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Farrell: AIG's Problem with Credit Default Swaps

Monday, 15 Sep 2008 | 8:56 AM ET

A quick overview on what credit default swaps are. The biggest issue at this moment (early in the morning) is AIG and can they get by the need for capital.

A credit default swap is like an insurance policy. In fact, it is an insurance policy. Suppose you own bonds issued by XYZ Corporation and you want to hedge against the possibility of a default. The credit default swap market has developed over the years to allow you to do that. You would enter into a contract with say an insurance company that would sell you a "policy" that would make you whole if XYZ defaulted. The contracts usually run for five years and you pay an annual premium for the coverage. AIG is a big insurance company and they issued a lot of these contracts. They allowed their customers to "swap" to them the risk of XYZ defaulting.

The Fall of Lehman
Navigating what happens next for Lehman, Merrill and AIG, with David Kotok, Cumberland Advisors chairman & CIO; Vince Farrell, Soleil Securities CIO; Bill Seidman, CNBC contributor; Andrew Brenner, MF Global; Charlie Gasparino & David Faber

If XYZ's situation worsened, be it real or imagined, a new credit default swap would cost more to enter into and the value of the existing one would change. The issuing company has to mark the value of the existing contract to the current market and that is one of the reasons why AIG has taken such huge markdowns the past few quarters.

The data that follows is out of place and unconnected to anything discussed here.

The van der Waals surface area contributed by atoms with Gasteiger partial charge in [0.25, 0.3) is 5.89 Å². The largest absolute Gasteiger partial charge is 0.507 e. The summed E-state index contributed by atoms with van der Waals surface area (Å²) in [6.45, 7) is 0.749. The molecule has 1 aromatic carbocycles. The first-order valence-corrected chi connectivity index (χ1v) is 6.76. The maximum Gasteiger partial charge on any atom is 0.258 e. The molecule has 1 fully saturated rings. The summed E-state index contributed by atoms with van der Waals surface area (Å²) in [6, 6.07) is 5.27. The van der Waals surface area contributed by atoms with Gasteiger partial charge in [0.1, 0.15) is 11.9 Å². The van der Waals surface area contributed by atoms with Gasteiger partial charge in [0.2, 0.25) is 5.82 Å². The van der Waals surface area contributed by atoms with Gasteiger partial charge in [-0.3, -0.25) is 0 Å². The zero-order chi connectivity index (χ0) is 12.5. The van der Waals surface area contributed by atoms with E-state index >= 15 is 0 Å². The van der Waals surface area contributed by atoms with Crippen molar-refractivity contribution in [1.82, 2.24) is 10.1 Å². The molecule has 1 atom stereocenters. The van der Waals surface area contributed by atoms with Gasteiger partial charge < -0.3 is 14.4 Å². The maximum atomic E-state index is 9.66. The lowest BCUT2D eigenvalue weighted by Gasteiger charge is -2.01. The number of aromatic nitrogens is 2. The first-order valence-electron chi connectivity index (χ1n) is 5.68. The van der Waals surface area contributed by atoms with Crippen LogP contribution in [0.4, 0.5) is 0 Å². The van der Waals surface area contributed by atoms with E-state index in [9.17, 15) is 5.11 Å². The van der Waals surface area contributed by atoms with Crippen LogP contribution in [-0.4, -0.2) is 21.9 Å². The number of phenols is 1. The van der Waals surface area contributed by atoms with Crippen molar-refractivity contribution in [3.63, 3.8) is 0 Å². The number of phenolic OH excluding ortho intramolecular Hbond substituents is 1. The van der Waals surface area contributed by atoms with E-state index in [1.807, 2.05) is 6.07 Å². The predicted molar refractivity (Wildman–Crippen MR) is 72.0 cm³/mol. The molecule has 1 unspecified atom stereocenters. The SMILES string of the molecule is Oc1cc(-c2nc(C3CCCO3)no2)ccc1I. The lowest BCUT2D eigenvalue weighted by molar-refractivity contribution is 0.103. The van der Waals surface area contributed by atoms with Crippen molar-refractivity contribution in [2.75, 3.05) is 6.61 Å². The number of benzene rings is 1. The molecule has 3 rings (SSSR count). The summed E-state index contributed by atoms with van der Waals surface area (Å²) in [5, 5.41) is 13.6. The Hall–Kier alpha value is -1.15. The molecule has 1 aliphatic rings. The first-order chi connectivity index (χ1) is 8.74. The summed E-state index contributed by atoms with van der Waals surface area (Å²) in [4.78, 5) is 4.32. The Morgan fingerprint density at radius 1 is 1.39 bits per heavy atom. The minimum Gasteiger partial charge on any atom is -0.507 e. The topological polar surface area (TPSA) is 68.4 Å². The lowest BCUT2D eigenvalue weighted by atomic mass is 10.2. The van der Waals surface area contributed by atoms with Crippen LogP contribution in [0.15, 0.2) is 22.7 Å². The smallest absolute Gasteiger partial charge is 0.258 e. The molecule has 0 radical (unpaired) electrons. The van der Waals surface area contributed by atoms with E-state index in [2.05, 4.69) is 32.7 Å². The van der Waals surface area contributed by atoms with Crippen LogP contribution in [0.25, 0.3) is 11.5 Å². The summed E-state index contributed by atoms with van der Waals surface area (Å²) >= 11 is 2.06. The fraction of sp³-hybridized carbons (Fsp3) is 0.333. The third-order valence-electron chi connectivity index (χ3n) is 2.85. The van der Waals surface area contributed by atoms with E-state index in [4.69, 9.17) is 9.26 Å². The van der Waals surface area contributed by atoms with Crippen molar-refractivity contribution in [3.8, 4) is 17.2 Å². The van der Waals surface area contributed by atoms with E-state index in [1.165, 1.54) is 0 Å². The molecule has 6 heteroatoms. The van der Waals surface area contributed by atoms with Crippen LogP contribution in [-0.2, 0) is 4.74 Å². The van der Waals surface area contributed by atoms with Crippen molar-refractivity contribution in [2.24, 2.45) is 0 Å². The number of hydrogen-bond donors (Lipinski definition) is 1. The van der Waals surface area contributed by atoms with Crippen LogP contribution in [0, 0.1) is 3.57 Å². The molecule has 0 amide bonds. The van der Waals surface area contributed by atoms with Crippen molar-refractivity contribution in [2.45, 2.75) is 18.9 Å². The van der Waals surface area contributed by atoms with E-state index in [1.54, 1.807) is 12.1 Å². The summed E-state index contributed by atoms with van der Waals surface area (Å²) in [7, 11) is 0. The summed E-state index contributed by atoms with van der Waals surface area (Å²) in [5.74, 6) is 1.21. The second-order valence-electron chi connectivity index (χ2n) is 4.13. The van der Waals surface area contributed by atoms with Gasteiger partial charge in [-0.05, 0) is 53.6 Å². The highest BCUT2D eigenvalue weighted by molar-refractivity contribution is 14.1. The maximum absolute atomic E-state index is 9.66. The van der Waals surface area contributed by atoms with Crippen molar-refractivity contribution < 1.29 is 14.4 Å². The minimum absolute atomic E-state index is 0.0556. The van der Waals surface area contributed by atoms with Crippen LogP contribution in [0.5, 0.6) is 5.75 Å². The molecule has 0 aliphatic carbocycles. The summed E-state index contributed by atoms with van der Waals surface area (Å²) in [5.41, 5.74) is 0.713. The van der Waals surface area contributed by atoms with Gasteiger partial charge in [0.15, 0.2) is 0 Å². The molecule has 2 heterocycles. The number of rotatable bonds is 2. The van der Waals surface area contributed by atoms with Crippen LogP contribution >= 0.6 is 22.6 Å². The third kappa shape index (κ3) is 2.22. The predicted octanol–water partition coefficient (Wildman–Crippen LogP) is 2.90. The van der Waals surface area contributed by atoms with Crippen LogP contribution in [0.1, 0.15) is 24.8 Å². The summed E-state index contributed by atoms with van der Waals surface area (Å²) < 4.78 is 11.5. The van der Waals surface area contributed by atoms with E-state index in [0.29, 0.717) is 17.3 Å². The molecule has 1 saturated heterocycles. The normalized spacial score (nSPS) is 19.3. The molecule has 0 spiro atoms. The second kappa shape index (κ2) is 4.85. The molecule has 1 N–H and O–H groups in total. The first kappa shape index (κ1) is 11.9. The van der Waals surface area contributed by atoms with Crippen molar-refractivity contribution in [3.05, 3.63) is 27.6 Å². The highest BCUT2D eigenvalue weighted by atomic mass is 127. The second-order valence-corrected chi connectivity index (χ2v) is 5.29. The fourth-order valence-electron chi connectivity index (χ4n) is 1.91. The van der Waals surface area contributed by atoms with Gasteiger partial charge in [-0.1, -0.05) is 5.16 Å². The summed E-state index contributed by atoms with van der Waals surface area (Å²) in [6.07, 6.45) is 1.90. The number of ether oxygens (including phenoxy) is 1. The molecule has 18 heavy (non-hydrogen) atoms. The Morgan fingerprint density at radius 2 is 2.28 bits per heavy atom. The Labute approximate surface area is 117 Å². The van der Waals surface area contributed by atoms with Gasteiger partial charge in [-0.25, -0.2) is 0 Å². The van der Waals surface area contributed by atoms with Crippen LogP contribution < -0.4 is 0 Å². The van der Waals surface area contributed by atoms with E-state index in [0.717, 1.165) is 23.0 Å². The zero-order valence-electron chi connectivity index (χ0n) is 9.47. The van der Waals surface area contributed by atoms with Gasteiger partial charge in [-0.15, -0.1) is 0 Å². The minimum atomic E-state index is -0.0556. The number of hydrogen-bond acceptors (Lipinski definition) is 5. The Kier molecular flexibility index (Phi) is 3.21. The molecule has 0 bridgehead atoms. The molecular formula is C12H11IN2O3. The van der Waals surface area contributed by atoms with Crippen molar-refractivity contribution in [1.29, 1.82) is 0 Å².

(See the video for a further discussion of the financial sectors problems).

And these markdowns are just that, markdowns. If XYZ doesn't default during the life of the insurance policy, then the markdown will be marked back up. AIG has said that the economic risk they see is much smaller than the markdowns they have taken. That may be but I don't know they have any more insight into the fortunes of a GM, Lehman, Merrill or Washington Mutual than the rest of us ( I don't know if AIG has written contracts on these companies. Using them as examples only.) This was probably a poor business decision to enter this business. There really isn't a bad risk in the insurance business. There is bad pricing of that risk.

This stuff is so confusing. Even if you feel you understand the basic concepts I doubt many of us would want to debate the relative merits of either side. The markets are saying it's not understandable and the markets are punishing those stocks involved. When in doubt- sell. What we need is for Goldman and Morgan Stanley , both of whom report this week, to show an understandable quarter with little in the way of new writedowns (although Goldman has avoided most of this mess.) Stay tuned.

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